In the world of chinese medicine, no word is more known or maybe even more used than “Qi” (pronounced “chee”). Qi, or life force, is the very foundation of Chinese Medicine and all understanding of the human mind, body, and spirit and it’s connection to the natural world is based on this invisible force. Qi can be understood as the creative or formative principle associated with life and all processes that characterize living entities. All animate forms in nature are manifestations of Qi. This force is that which enlivens the body and matter is just the formation of Qi. The analogy of a flowing river or the nature of air is often used to describe Qi – just as fresh air moves freely or rivers flow fluidly, so does healthy Qi and just as polluted air or water are constrictive, stagnant Qi feels stuck and heavy.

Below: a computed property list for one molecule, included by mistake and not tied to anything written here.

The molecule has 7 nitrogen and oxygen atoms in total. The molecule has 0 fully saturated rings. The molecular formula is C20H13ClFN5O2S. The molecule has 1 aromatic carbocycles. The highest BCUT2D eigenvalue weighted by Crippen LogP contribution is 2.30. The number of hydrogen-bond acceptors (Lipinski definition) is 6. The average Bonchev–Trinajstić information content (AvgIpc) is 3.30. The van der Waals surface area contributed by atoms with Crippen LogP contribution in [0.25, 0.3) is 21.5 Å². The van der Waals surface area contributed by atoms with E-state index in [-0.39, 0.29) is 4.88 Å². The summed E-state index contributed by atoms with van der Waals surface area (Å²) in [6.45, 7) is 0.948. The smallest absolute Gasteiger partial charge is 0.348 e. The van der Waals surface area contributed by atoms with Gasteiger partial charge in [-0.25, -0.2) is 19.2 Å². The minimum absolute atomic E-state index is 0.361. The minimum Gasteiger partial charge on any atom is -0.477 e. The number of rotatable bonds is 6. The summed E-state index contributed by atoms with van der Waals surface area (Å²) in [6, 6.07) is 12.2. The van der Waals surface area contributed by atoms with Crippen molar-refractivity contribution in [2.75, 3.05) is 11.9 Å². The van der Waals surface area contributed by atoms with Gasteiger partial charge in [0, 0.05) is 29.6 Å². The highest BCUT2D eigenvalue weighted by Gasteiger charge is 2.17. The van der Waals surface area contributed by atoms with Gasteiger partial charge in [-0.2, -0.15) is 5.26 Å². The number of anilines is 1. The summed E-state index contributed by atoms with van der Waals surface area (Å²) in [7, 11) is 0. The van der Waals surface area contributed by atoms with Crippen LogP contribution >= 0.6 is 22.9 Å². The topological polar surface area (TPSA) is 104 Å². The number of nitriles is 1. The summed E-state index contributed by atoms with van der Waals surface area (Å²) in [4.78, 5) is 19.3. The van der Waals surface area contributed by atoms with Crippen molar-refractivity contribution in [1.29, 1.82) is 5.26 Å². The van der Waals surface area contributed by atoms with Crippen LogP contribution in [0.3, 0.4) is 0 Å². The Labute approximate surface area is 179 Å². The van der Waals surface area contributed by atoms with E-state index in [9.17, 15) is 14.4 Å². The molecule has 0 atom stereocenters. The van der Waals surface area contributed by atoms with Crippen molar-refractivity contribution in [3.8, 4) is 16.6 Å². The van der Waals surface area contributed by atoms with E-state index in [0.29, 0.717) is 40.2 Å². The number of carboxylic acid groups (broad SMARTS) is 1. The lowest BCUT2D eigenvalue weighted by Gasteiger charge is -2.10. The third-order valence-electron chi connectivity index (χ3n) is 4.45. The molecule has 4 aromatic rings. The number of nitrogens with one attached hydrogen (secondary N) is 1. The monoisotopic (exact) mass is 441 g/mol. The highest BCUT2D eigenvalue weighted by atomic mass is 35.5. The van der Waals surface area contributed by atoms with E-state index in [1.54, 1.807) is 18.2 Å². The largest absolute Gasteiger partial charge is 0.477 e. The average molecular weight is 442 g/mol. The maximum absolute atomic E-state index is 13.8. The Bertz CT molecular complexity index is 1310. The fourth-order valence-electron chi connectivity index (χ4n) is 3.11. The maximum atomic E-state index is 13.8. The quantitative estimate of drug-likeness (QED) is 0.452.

There are many different types of Qi. The two basic types are yuan (or source, congenital Qi) and the other is acquired Qi (from the food we eat and the air we breathe) – both are interdependent on one another. We are each born with a certain amount of congenital Qi from our parents that is based on genetics. Throughout life, we can conserve our congenital Qi by living a healthy lifestyle (i.e. eat healthy, exercise, self care) or we can choose to live an unhealthy lifestyle (i.e. drug use, smoking, being sedentary, eating a processed diet) which depletes or Qi. Thus, someone born with strong congenital Qi can disrupt it with poor life style choices and someone that might be born with weaker congenital Qi but takes care of themselves can bolster their life force with acquired Qi.
Acupuncture is a tried and true way to move, harness, and harmonize Qi. Coming in for your weekly or monthly treatments does wonders for your body’s energy flow and well-being but there are many exercises and breath work you can do in between! Here are a few examples of QiGong exercises you can do at home to get yourself centered and feeling food before the holidays and winter season!